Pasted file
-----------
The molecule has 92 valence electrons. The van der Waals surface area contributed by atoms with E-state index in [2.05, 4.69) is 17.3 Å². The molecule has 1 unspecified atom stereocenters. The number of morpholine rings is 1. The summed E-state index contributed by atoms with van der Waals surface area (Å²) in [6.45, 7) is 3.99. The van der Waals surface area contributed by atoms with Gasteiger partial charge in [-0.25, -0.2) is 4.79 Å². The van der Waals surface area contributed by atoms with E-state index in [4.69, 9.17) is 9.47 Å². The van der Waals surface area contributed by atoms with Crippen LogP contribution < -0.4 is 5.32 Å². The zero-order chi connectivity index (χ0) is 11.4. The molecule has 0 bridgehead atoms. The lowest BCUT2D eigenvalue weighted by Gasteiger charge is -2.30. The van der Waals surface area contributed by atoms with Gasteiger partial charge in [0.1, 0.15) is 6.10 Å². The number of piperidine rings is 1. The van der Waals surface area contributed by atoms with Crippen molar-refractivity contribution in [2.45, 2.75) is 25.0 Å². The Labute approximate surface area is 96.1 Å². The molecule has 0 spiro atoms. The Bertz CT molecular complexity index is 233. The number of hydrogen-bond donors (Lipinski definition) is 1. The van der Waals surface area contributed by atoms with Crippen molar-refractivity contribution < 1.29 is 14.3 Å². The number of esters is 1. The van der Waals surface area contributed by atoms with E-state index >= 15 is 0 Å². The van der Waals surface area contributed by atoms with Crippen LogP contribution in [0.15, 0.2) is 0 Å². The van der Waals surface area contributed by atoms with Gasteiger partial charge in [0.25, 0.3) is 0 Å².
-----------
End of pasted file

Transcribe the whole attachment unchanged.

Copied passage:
The molecule has 92 valence electrons. The van der Waals surface area contributed by atoms with E-state index in [2.05, 4.69) is 17.3 Å². The molecule has 1 unspecified atom stereocenters. The number of morpholine rings is 1. The summed E-state index contributed by atoms with van der Waals surface area (Å²) in [6.45, 7) is 3.99. The van der Waals surface area contributed by atoms with Gasteiger partial charge in [-0.25, -0.2) is 4.79 Å². The van der Waals surface area contributed by atoms with E-state index in [4.69, 9.17) is 9.47 Å². The van der Waals surface area contributed by atoms with Crippen LogP contribution < -0.4 is 5.32 Å². The zero-order chi connectivity index (χ0) is 11.4. The molecule has 0 bridgehead atoms. The lowest BCUT2D eigenvalue weighted by Gasteiger charge is -2.30. The van der Waals surface area contributed by atoms with Gasteiger partial charge in [0.1, 0.15) is 6.10 Å². The number of piperidine rings is 1. The van der Waals surface area contributed by atoms with Crippen molar-refractivity contribution in [2.45, 2.75) is 25.0 Å². The Labute approximate surface area is 96.1 Å². The molecule has 0 spiro atoms. The Bertz CT molecular complexity index is 233. The number of hydrogen-bond donors (Lipinski definition) is 1. The van der Waals surface area contributed by atoms with Crippen molar-refractivity contribution < 1.29 is 14.3 Å². The number of esters is 1. The van der Waals surface area contributed by atoms with E-state index >= 15 is 0 Å². The van der Waals surface area contributed by atoms with Crippen LogP contribution in [0.15, 0.2) is 0 Å². The van der Waals surface area contributed by atoms with Gasteiger partial charge in [0.25, 0.3) is 0 Å².